Being a navigator is also about being an advocate, which means making sure patients’ voices are represented in their treatment planning and that navigators are a proponent for patients. This is important in terms of supporting shared decision-making and checking in with patients to make sure they are able to adhere to the next appointment or their medications schedule. Our navigators are also helping to encourage patients to develop advocacy skills and really be able to problem solve on their own.
There are many ways someone without a clinical license can help fill needs patients have given how confusing and fragmented our healthcare system is and how complex cancer care can be.
Q: How are navigators connected with the patients they help?
MPH: That happens in a number of different ways, depending on the setting. Here we have navigators housed in particular clinics. We have some navigators in imaging. Whenever there is an adverse screening in breast imaging, those navigators identify the needs of the patient and triage the patient based on the level of risk. They help make sure they get prompt diagnostic resolution and transition the patient to someone who is a navigator in the surgical, medical oncology, or radiation oncology areas. We have one navigator housed in radiation oncology, and she is currently working to move more upstream to identify issues from the surgery clinics that are funneling patients to radiation oncology to try to address those patient needs sooner.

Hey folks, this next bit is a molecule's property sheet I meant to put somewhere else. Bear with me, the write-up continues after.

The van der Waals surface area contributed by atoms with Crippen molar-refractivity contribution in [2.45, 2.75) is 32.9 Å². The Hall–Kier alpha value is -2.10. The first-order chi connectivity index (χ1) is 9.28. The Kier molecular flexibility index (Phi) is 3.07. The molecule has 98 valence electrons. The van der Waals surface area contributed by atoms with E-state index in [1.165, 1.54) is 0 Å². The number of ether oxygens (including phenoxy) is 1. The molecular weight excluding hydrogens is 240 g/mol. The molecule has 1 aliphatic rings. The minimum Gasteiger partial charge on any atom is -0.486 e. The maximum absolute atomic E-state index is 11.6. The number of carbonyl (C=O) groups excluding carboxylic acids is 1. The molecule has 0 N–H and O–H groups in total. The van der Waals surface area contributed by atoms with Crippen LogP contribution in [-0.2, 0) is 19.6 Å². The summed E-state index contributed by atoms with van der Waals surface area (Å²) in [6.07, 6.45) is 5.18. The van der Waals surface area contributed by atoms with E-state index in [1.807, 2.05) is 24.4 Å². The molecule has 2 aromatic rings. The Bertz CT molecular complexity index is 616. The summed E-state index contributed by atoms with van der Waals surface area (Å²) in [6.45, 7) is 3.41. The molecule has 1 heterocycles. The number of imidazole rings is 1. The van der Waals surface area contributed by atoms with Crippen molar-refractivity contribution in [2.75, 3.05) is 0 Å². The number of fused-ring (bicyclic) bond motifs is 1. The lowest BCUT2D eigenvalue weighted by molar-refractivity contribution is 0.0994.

Q: How are patient navigators assigned these various responsibilities?
MPC: We have, in part, used the Commission on Cancer distress screening requirement to help. When patients fill out their distress thermometer and identify that they have practical or logistical concerns, then the navigator is assigned to reach out to the patient to help with those concerns. If it’s a clinical concern, patients are triaged to a nurse or their physician. If there’s a mental health or psychosocial concern, the patient is triaged to a social worker.
At another institution where there is less volume than we have here, there may be more continuity with one person: You might have a navigator across a patient’s entire trajectory of care. It depends on the setting, the volume of the clinic and the purpose of the navigators. Some navigators are more research oriented and trying to make sure people know about clinical trials they might be eligible for or how to ask related questions. It really varies from institution to institution.
In the second part of this two-part series, Ms. Pratt-Chapman shares insights on why patient navigation is critical, barriers to navigation’s success and the future of navigation.